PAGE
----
Two hospitals in adjacent states came a step closer to consolidation last week after executives approved plans to merge their financial operations.
But they'll face a number of obstacles-including state regulatory approvals, federal antitrust clearance and ownership issues-before they can fulfill their long-term goal of merging.
Last week, the boards of directors at Gritman Medical Center in Moscow, Idaho, and Pullman (Wash.) Memorial Hospital voted to create a company that will oversee financial services at both hospitals.
The rural facilities are eight miles apart and are the only hospitals in an area of 100,000 people (See map).
The new company, called Palhouse Cooperative Health Services, is a not-for-profit Idaho corporation that will eliminate duplication and improve services, said J. Steve Perry, its new chief executive officer. The cost of forming Palhouse was not disclosed.
Mr. Perry is chief financial officer of Gritman Medical Center, a not-for-profit community hospital managed by Quorum Health Group, of Nashville. Pullman Memorial is operated by a rival hospital management company, Brim Healthcare, Portland, Ore.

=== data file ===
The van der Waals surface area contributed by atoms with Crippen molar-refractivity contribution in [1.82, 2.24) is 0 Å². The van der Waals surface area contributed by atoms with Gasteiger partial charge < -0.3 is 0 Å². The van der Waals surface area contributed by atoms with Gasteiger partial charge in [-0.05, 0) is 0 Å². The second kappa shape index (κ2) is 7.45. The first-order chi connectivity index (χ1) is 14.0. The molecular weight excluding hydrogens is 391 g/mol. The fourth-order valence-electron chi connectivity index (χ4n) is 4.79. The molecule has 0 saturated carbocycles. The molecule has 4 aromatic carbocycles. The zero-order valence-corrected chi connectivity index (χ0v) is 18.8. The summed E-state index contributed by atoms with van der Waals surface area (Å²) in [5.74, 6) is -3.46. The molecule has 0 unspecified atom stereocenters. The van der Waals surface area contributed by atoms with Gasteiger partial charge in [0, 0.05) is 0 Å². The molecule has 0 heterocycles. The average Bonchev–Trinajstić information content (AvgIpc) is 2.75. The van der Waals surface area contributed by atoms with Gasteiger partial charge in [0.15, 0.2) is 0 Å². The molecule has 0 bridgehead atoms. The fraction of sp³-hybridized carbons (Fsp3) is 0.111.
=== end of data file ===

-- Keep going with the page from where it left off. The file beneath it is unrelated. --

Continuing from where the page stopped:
Another issue is which hospital management company-Quorum or Brim-would get the hospital contract if the facilities merge.
"I think that both Brim and Quorum would have to decide what their priorities would be (in the event of the merger). But we're a ways from that," Mr. Perry said.
The affiliation proposal originated in April, when the hospitals considered fully integrating their services and examining the idea of shared governance, Mr. Perry said.
Physicians from both hospitals took the first step in July by forming a physician-hospital organization called Palhouse Health Care Network. About 50 of the hospitals' 95 doctors belong.
Antitrust problems could deter a full merger, Mr. Perry said. "We've sent in a letter to Washington's attorney general's office to get their opinion (of the deal)."
Gritman Medical Center recorded a 1993 net income of $1.3 million on total patient revenues of nearly $15 million, according to HCIA, a Baltimore-based healthcare information company. Pullman Memorial Hospital's net income was $462,652 on total patient revenues of more than $11 million.